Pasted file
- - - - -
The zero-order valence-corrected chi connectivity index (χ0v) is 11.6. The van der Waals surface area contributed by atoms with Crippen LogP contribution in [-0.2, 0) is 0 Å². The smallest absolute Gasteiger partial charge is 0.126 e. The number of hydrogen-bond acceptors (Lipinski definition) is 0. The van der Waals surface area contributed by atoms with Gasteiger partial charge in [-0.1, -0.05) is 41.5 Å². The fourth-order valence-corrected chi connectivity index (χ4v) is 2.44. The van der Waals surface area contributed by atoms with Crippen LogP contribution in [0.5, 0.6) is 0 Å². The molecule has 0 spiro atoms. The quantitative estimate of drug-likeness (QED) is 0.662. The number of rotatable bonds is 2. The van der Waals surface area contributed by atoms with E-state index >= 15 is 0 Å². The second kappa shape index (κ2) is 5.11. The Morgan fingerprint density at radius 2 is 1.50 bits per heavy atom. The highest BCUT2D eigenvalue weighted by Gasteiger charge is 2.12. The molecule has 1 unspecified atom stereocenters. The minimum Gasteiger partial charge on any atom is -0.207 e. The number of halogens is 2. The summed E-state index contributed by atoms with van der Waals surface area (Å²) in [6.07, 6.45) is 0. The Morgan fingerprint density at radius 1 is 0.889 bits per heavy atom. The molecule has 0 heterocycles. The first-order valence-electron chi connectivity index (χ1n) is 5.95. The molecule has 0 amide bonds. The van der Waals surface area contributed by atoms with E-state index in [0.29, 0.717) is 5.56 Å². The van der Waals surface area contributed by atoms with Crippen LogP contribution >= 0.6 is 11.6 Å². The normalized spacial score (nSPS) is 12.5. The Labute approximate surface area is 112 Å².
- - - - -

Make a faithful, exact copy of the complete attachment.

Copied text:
The zero-order valence-corrected chi connectivity index (χ0v) is 11.6. The van der Waals surface area contributed by atoms with Crippen LogP contribution in [-0.2, 0) is 0 Å². The smallest absolute Gasteiger partial charge is 0.126 e. The number of hydrogen-bond acceptors (Lipinski definition) is 0. The van der Waals surface area contributed by atoms with Gasteiger partial charge in [-0.1, -0.05) is 41.5 Å². The fourth-order valence-corrected chi connectivity index (χ4v) is 2.44. The van der Waals surface area contributed by atoms with Crippen LogP contribution in [0.5, 0.6) is 0 Å². The molecule has 0 spiro atoms. The quantitative estimate of drug-likeness (QED) is 0.662. The number of rotatable bonds is 2. The van der Waals surface area contributed by atoms with E-state index >= 15 is 0 Å². The second kappa shape index (κ2) is 5.11. The Morgan fingerprint density at radius 2 is 1.50 bits per heavy atom. The highest BCUT2D eigenvalue weighted by Gasteiger charge is 2.12. The molecule has 1 unspecified atom stereocenters. The minimum Gasteiger partial charge on any atom is -0.207 e. The number of halogens is 2. The summed E-state index contributed by atoms with van der Waals surface area (Å²) in [6.07, 6.45) is 0. The Morgan fingerprint density at radius 1 is 0.889 bits per heavy atom. The molecule has 0 heterocycles. The first-order valence-electron chi connectivity index (χ1n) is 5.95. The molecule has 0 amide bonds. The van der Waals surface area contributed by atoms with E-state index in [0.29, 0.717) is 5.56 Å². The van der Waals surface area contributed by atoms with Crippen LogP contribution >= 0.6 is 11.6 Å². The normalized spacial score (nSPS) is 12.5. The Labute approximate surface area is 112 Å².